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Peer recruiting - how a stopgap solution becomes a success story


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Almost simultaneously with the temporary maternity-related reduction of our small two-person HR team came the first measures to contain the Corona virus. Read here how our new way of recruiting is just born out of this need.

In order to relieve myself, the part-time, temporary sole HR manager with three homeschooled children, I decided to adjust the recruiting process. I quickly invited the supervisors involved in the 6 (!) current recruitments to a meeting and presented them with my proposal regarding the adjustments. Newly, they should not only take over the first screening of the application dossiers, but also conduct the first interviews, completely without HR. All colleagues agreed to my proposal quickly and without reservation (you are the best! Big thank you at this point!).

What happened next was unprecedented: The supervisors screened and organized their interviews as agreed - but not alone. They involved their team. The presumed future team of our applicants. Questions were diligently prepared and coordinated, small assessments were prepared and interviews with team members were arranged. Can this go well?

Yes it works. "At the beginning it was an adjustment," confirms our Head of Infrastructure, Manuel Wenger, introducing the company himself and, as he puts it, "being solely responsible for breaking the ice." Thanks also to valuable tips from HR, the interviews soon became routine. Manuel also sees a big advantage in the coordination of appointments. Especially with many recruitments at the same time, the HR calendar is quickly busy and interview dates have to be moved far into the future, which increases the risk of candidate rejections. In the past, Manuel has often involved candidates' future teammates in the recruitment process, not least because they are familiar with the respective specialist area and can judge at first glance whether the candidate would be a good fit from a professional point of view.

When asked if they prefer this type of interview, all of the "new recruiters" interviewed said yes. The idea is "awesome" says Miguel Perello, who is currently helping to recruit two developers for our streaming unit. Having the opportunity to help pick his future teammate is not only the best way to show appreciation and great trust in current employees, he says, but also a great chance to look at applicants from all sides. While their supervisor Simon Hasler, Head of Streaming, focuses on resumes, his colleague Simon Pertschy asks applicants more about development experience, and Miguel wants to learn more about applicants' personal skills. Simon P. also sees it as an opportunity for the applicant to see right from the start who he will later work with on a daily basis.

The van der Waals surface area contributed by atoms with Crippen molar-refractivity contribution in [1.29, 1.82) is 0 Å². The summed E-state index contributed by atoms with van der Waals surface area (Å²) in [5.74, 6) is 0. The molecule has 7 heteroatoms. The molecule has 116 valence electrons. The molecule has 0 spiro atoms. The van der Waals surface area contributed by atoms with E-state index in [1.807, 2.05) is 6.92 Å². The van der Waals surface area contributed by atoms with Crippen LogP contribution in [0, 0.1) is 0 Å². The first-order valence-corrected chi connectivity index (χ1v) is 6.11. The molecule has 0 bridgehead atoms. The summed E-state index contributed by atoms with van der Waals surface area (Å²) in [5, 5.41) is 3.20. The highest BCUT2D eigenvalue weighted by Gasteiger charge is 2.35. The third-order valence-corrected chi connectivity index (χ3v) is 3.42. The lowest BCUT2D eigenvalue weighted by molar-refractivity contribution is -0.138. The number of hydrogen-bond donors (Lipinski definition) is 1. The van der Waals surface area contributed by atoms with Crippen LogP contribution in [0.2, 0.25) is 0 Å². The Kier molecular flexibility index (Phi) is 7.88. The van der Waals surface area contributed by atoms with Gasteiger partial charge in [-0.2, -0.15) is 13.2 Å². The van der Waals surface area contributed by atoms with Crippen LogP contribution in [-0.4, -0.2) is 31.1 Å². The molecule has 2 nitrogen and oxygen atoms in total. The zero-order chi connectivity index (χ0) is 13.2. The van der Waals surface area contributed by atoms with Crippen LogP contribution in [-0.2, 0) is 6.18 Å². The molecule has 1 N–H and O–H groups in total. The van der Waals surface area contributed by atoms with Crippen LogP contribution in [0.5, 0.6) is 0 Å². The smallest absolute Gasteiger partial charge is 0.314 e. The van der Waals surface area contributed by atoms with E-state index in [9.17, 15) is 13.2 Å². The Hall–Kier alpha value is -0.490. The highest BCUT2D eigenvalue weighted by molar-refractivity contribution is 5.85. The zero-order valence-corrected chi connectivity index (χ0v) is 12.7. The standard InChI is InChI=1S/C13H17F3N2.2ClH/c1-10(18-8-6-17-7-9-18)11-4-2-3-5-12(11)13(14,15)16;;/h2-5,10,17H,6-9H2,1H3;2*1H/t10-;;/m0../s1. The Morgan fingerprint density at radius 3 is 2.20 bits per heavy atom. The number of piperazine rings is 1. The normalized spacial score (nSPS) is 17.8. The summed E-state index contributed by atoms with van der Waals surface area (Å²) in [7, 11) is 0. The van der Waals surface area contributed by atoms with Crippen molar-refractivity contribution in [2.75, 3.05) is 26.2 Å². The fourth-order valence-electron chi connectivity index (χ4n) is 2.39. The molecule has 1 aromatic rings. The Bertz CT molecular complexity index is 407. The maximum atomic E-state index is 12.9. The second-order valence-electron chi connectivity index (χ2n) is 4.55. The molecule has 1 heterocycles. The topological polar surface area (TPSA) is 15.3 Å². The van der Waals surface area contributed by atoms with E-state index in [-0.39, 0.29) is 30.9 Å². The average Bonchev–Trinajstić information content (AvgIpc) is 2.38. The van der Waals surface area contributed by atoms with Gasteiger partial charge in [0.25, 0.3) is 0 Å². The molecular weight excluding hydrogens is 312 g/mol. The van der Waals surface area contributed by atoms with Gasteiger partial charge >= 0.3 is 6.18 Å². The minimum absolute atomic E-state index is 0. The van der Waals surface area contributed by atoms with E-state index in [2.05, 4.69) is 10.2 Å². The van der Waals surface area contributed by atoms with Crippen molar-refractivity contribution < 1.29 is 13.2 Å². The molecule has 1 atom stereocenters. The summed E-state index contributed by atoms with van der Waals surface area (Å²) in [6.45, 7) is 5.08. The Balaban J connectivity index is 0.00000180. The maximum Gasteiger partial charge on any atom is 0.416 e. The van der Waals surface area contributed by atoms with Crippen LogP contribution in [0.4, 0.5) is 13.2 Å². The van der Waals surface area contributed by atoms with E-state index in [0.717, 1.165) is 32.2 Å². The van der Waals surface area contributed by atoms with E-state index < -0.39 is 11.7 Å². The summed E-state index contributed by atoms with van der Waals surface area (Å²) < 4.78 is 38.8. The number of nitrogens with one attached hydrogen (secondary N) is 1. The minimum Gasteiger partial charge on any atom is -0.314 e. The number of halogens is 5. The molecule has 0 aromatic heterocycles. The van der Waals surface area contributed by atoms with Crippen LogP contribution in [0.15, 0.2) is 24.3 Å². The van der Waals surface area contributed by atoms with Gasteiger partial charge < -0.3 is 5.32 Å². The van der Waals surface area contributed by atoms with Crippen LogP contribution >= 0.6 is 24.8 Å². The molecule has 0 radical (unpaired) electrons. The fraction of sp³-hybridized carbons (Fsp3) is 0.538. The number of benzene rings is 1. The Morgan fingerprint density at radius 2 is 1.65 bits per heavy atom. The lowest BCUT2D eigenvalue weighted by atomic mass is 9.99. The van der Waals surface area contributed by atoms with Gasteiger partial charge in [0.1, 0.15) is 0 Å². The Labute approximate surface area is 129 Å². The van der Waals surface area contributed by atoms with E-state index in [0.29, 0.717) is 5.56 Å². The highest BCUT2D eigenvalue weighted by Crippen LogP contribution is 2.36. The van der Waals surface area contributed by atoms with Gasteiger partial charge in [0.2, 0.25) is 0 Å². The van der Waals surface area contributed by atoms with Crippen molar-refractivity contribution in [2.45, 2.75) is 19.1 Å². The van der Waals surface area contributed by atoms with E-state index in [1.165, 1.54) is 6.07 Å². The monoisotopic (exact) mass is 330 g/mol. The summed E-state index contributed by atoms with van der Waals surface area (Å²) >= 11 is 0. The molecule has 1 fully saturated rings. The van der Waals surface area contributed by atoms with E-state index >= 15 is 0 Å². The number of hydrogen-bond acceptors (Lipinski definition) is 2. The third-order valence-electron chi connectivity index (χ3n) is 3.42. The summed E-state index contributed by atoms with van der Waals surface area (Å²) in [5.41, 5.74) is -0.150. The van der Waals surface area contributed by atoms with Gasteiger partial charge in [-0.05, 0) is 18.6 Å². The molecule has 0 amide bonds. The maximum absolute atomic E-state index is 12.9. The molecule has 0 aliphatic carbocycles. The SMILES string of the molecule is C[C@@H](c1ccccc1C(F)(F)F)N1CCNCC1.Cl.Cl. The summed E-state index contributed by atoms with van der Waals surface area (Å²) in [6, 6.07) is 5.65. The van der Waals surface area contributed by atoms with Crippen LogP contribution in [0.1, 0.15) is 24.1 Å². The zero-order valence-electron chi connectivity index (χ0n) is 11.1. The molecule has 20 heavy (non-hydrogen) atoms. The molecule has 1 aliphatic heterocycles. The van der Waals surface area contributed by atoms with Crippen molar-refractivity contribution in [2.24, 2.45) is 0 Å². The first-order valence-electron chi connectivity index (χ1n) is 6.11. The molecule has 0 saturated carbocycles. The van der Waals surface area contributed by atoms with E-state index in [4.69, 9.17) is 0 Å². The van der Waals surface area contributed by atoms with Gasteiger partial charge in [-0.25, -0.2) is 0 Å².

I wanted to know from them whether the decision will turn out differently than if the supervisor recruits alone. Miguel and Simon P. assume that the jointly made decision for or against a candidate will turn out exactly the same. Their supervisor Simon H., on the other hand, doubts this. During the recruitment process, he has become even more aware of what is important to his fellow recruits, where they feel skepticism and have open questions. This, he suspects, may very well have subconsciously influenced him and helped guide decisions. Despite increased coordination efforts for meeting invitations and the fact that he keeps two of his employees from their daily work, Simon H. feels that this type of recruiting makes a lot of sense. The decision-making process is more broadly based, and the interviews - everyone agrees on this - are more relaxed. They leave room for more observations, since you are not constantly the questioner, but can simply listen and observe. This is also very well received by the applicants.

For our Marketing Manager, Daniela Ackermann, it is perfectly normal that it is not the Head of Marketing together with HR, but she alone who takes the first steps in recruiting. After all, she herself was recruited by her colleague some time ago. The Head of Marketing is very much involved in the first interview with the applicants, but the preparation, initial selection and conducting of the interview are entirely up to Daniela. The whole team is then involved in the subsequent decisions.

There is unanimity among all with regard to the future: we will continue and cultivate this type of recruitment in Netstream, even after Corona and HR resource scarcity.

Unfortunately, I was unable to convince either Miguel or Daniela to join me in the HR department. Manuel, on the other hand, likes to come to HR, but only to drink coffee with me and talk shop about recruiting. Only Simon P. no longer finds the idea of completing an internship in HR so absurd...(Strike!).

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